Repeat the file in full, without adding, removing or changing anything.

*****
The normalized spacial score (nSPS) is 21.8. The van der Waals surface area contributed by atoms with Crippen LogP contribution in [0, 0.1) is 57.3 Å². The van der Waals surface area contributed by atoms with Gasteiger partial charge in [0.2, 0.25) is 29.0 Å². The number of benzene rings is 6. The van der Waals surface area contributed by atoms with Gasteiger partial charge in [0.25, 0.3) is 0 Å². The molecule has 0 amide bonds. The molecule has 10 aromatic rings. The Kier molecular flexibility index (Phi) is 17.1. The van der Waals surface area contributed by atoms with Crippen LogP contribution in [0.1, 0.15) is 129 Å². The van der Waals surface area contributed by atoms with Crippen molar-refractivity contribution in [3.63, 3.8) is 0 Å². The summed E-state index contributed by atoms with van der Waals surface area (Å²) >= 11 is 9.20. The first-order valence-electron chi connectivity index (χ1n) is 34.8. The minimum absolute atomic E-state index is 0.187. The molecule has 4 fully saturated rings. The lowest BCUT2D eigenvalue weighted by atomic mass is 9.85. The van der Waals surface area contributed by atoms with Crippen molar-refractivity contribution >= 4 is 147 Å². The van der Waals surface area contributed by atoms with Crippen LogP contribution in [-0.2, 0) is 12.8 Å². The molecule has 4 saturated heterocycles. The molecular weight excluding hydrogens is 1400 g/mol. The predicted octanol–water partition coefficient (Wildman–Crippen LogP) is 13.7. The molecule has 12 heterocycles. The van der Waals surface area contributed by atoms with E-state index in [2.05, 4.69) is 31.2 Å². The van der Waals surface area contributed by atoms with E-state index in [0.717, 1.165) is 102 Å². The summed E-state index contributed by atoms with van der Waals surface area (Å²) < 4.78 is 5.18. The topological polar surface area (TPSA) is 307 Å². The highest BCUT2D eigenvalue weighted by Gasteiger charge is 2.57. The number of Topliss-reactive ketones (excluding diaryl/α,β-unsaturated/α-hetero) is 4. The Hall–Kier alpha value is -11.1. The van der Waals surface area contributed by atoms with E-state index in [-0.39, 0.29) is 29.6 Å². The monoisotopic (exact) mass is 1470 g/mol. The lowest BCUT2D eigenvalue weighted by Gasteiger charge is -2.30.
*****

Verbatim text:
The normalized spacial score (nSPS) is 21.8. The van der Waals surface area contributed by atoms with Crippen LogP contribution in [0, 0.1) is 57.3 Å². The van der Waals surface area contributed by atoms with Gasteiger partial charge in [0.2, 0.25) is 29.0 Å². The number of benzene rings is 6. The van der Waals surface area contributed by atoms with Gasteiger partial charge in [0.25, 0.3) is 0 Å². The molecule has 0 amide bonds. The molecule has 10 aromatic rings. The Kier molecular flexibility index (Phi) is 17.1. The van der Waals surface area contributed by atoms with Crippen LogP contribution in [0.1, 0.15) is 129 Å². The van der Waals surface area contributed by atoms with Crippen molar-refractivity contribution in [3.63, 3.8) is 0 Å². The summed E-state index contributed by atoms with van der Waals surface area (Å²) >= 11 is 9.20. The first-order valence-electron chi connectivity index (χ1n) is 34.8. The minimum absolute atomic E-state index is 0.187. The molecule has 4 fully saturated rings. The lowest BCUT2D eigenvalue weighted by atomic mass is 9.85. The van der Waals surface area contributed by atoms with Crippen molar-refractivity contribution >= 4 is 147 Å². The van der Waals surface area contributed by atoms with Crippen LogP contribution in [-0.2, 0) is 12.8 Å². The molecule has 4 saturated heterocycles. The molecular weight excluding hydrogens is 1400 g/mol. The predicted octanol–water partition coefficient (Wildman–Crippen LogP) is 13.7. The molecule has 12 heterocycles. The van der Waals surface area contributed by atoms with E-state index in [2.05, 4.69) is 31.2 Å². The van der Waals surface area contributed by atoms with E-state index in [0.717, 1.165) is 102 Å². The summed E-state index contributed by atoms with van der Waals surface area (Å²) < 4.78 is 5.18. The topological polar surface area (TPSA) is 307 Å². The highest BCUT2D eigenvalue weighted by Gasteiger charge is 2.57. The number of Topliss-reactive ketones (excluding diaryl/α,β-unsaturated/α-hetero) is 4. The Hall–Kier alpha value is -11.1. The van der Waals surface area contributed by atoms with E-state index in [-0.39, 0.29) is 29.6 Å². The monoisotopic (exact) mass is 1470 g/mol. The lowest BCUT2D eigenvalue weighted by Gasteiger charge is -2.30.